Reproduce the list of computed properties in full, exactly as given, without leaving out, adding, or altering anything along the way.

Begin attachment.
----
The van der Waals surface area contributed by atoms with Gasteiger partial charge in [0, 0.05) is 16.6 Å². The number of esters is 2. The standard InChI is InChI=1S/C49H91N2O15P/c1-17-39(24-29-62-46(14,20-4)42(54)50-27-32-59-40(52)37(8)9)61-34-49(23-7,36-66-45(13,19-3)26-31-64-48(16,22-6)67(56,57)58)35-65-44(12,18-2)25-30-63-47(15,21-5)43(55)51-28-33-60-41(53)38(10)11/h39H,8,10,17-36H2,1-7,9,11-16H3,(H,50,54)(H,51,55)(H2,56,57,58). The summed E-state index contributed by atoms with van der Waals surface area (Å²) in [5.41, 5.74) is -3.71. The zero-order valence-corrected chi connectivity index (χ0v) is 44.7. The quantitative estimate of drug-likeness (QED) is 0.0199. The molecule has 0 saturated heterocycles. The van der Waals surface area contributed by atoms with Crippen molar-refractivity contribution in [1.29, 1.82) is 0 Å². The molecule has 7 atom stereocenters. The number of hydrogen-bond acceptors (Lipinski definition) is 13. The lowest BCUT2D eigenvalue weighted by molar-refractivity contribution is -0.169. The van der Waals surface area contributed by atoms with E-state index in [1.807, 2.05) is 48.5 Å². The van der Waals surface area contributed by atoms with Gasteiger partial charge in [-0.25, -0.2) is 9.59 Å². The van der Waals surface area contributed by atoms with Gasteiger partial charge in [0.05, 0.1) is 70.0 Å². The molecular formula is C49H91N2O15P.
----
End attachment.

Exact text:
The van der Waals surface area contributed by atoms with Gasteiger partial charge in [0, 0.05) is 16.6 Å². The number of esters is 2. The standard InChI is InChI=1S/C49H91N2O15P/c1-17-39(24-29-62-46(14,20-4)42(54)50-27-32-59-40(52)37(8)9)61-34-49(23-7,36-66-45(13,19-3)26-31-64-48(16,22-6)67(56,57)58)35-65-44(12,18-2)25-30-63-47(15,21-5)43(55)51-28-33-60-41(53)38(10)11/h39H,8,10,17-36H2,1-7,9,11-16H3,(H,50,54)(H,51,55)(H2,56,57,58). The summed E-state index contributed by atoms with van der Waals surface area (Å²) in [5.41, 5.74) is -3.71. The zero-order valence-corrected chi connectivity index (χ0v) is 44.7. The quantitative estimate of drug-likeness (QED) is 0.0199. The molecule has 0 saturated heterocycles. The van der Waals surface area contributed by atoms with Crippen molar-refractivity contribution in [1.29, 1.82) is 0 Å². The molecule has 7 atom stereocenters. The number of hydrogen-bond acceptors (Lipinski definition) is 13. The lowest BCUT2D eigenvalue weighted by molar-refractivity contribution is -0.169. The van der Waals surface area contributed by atoms with E-state index in [1.807, 2.05) is 48.5 Å². The van der Waals surface area contributed by atoms with Gasteiger partial charge in [-0.25, -0.2) is 9.59 Å². The van der Waals surface area contributed by atoms with Gasteiger partial charge in [0.05, 0.1) is 70.0 Å². The molecular formula is C49H91N2O15P.